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The dilemma of photographing kids in the street

Everyone, it seems, has their dos and don’ts of street photography. While there’s always the folks who say, “there are no rules,” some street photographers try to abide by some sort of code, which often involves not shooting the homeless or never shooting photos of children without their parents’ permission. Chase Jarvis calls it not being “creepy.”

The parental permission rule makes sense, at least in theory. A few years ago, I was taking some photos in Paris of some kids playing in the street and one of the mothers came up to me and waved a finger in my face. After that, I’ve always been conscious of photographing kids. Or, so I thought.

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But going through my images from my recent trip to the Philippines and Japan, I realized that I took a lot of pictures of kids without giving it a second thought. Really, almost every one of my “keepers” has a kid in it.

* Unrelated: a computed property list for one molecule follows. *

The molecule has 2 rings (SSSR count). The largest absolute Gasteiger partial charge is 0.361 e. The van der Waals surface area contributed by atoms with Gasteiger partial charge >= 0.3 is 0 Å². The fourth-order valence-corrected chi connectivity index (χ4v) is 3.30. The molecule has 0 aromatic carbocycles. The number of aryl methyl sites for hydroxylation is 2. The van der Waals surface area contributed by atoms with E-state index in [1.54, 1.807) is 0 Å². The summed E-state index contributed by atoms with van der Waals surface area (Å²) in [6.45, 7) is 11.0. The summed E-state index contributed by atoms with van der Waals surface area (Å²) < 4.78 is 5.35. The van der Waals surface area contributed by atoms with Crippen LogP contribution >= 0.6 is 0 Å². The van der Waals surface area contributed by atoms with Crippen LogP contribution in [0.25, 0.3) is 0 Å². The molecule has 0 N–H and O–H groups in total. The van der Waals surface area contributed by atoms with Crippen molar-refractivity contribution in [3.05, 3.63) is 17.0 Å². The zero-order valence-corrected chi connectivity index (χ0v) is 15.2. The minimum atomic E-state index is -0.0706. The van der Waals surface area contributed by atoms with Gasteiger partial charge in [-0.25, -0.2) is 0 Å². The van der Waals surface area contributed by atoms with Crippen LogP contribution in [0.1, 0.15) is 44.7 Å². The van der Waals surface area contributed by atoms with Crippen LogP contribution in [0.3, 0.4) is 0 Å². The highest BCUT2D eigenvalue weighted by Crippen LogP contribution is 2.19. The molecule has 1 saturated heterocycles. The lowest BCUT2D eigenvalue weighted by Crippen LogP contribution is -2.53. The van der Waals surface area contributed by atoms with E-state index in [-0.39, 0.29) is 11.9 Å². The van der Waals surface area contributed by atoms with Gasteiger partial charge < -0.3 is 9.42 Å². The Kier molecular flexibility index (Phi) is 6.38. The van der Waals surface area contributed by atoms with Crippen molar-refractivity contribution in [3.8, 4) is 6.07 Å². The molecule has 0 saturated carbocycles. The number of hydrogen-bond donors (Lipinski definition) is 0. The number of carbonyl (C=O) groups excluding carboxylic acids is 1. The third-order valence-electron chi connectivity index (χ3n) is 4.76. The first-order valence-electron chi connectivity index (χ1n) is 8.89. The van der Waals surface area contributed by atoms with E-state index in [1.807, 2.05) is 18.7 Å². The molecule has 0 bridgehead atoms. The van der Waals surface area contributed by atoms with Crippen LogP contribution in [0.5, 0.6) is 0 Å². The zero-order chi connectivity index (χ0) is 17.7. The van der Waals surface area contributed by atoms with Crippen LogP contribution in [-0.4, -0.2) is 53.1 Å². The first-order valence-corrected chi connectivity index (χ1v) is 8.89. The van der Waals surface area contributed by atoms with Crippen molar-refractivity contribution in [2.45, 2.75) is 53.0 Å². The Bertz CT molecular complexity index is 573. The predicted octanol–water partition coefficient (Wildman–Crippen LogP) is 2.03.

It wasn’t intentional. And I certainly didn’t feel creepy when I was taking the photos. Yet, if you asked me right now whether you should shoot pictures of random children in the street without their parents’ permission, I’d probably tell you to avoid it.

So is there a double standard at play here? I’ve put some thought into it, wondering if because I was in a non-western culture, I sub-consciously felt less restricted by the “rules.” And if that’s the case, is it right or wrong to do so?

I don’t have the answers but I’d be curious to hear your thoughts on the matter.

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Joe Newman

I'm Joe Newman, multi-media story teller, non-profit do-gooder, international street photographer, serious poker player, intrepid traveler. Bourbon drinker.

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